"People have things that happen in their lives that make it hard for them to complete their education. I'm speaking from experience. Life happens. Things happen."
Sabrina Walker would have preferred to attend college decades ago, but family responsibilities took priority. "I was a mom. I was wife. I was an employee in the federal government," she reflects. "I never had time for me."
Now that her children are grown and she is retired, Sabrina's time has come. She decided to enroll in community college to pursue the education she always wanted. Her reading and writing skills were more than adequate, but (she is first to admit) her math and computer skills were not. She began taking a developmental math class but was discouraged by the model of a self-paced class in a computer lab, with one floating teacher assisting several students. She became anxious and discouraged. Then, with the start of the COVID-19 pandemic, she withdrew--and her dreams were deferred yet again.
As the pandemic waned and the world began to open up again, Sabrina visited Literacy for Life. She was unsure how she might fit into the program, but due to a friend's enthusiastic recommendation, she came to inquire about services. She was thrilled to learn that math tutoring was an option, and before long, she was matched with her tutor, Pat.
"She was the perfect match for me," says Sabrina. "I have such high regard for her, and I am so grateful for her patience. She takes her time and makes sure I understand. And if I don't understand, she figures out a way to explain." She shakes her head. "Like fractions. I hate fractions." In addition to Pat's patience, Sabrina also appreciates the overall atmosphere at Literacy for Life. "I never felt judged, I never felt less than. Everyone has been so welcoming," she says. "It's a safe space."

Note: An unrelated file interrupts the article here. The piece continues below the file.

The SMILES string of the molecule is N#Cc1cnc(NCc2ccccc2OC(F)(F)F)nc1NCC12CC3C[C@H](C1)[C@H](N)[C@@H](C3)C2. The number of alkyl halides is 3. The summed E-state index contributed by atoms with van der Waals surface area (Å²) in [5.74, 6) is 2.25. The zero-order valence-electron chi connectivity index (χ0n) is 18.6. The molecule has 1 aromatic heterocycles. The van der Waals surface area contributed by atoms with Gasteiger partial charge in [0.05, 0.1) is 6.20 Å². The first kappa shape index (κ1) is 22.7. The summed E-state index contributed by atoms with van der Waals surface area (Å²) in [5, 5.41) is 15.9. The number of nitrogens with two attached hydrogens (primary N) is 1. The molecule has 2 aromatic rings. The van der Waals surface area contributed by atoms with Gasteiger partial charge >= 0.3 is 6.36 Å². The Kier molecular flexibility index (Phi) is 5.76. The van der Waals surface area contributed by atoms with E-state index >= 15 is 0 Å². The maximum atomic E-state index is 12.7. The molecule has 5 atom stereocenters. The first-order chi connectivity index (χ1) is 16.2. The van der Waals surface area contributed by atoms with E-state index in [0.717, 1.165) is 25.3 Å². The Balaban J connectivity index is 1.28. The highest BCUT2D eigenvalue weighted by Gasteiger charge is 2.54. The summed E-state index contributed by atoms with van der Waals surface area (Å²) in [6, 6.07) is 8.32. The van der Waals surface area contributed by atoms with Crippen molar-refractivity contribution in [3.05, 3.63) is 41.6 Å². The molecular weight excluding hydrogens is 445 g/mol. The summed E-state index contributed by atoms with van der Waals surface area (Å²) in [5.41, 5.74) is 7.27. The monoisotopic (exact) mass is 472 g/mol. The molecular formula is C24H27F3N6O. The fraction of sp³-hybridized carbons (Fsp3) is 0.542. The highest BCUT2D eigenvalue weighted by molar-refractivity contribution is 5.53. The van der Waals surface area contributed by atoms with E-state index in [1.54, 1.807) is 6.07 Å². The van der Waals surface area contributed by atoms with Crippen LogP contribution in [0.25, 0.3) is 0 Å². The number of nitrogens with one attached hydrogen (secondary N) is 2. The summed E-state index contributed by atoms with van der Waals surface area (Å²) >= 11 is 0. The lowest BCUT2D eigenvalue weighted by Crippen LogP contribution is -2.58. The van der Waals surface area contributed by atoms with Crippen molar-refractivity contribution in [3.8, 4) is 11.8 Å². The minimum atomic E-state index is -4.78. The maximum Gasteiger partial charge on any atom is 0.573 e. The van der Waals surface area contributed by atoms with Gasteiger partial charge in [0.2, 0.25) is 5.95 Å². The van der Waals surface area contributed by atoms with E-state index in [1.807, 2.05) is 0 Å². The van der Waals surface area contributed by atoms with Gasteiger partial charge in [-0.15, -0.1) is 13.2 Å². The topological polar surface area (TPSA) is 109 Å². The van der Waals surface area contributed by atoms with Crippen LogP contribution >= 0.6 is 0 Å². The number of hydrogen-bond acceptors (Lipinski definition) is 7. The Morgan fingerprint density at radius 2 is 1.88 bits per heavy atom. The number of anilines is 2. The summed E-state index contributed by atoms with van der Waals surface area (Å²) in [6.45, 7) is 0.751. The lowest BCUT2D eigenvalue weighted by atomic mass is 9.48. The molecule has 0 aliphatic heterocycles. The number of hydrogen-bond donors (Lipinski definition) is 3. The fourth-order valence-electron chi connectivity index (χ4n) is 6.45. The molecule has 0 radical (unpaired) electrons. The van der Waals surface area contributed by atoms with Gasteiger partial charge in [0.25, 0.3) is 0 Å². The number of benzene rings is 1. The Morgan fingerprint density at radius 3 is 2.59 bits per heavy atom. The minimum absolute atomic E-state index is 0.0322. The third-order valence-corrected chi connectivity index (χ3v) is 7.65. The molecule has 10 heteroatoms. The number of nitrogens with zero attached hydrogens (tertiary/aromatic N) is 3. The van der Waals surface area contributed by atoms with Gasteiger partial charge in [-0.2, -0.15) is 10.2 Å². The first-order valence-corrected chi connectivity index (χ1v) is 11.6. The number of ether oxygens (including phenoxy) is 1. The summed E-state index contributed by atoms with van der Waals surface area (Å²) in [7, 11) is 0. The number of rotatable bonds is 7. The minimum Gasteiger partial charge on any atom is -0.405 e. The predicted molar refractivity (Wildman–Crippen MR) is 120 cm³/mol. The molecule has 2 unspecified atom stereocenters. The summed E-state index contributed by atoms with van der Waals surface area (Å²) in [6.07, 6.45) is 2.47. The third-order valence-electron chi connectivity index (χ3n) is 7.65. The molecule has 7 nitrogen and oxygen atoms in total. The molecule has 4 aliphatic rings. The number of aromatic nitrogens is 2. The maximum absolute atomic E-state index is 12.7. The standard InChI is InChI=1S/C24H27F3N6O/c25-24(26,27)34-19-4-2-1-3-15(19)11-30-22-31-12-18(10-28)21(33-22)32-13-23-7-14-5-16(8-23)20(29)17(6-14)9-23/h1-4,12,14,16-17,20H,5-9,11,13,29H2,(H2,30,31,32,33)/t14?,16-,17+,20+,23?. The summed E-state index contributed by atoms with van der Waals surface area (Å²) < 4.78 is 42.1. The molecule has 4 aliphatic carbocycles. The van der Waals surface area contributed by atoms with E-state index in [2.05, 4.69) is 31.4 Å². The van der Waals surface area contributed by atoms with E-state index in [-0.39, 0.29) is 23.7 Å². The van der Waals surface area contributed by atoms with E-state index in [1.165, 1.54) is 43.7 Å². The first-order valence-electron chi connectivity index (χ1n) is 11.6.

With Pat by her side, Sabrina conquered fractions and more, and soon she felt confident enough to enroll at Virginia Peninsula Community College, where she began taking classes this fall. Despite her enthusiasm and newfound confidence, though, Sabrina's limited computer skills quickly became a source of stress. "I mean, it's been a while since I've been in school," she chuckles. Literacy for Life staff offered her a computer tutor, and Sabrina lit up and said, "That would be great!" She looks forward to learning to navigate Canvas--the college's learning management system--as well as how to use common programs like Word.
Word should prove especially valuable for Sabrina, because she loves to write. "People say that I'm good at writing," she says. "I want to be a writer."
"I'm excited for my future," says Sabrina. "I'm not nervous. I'm not anxious. I'm not hesitant." She pauses thoughtfully and adds, "I'm worth it. I deserve it."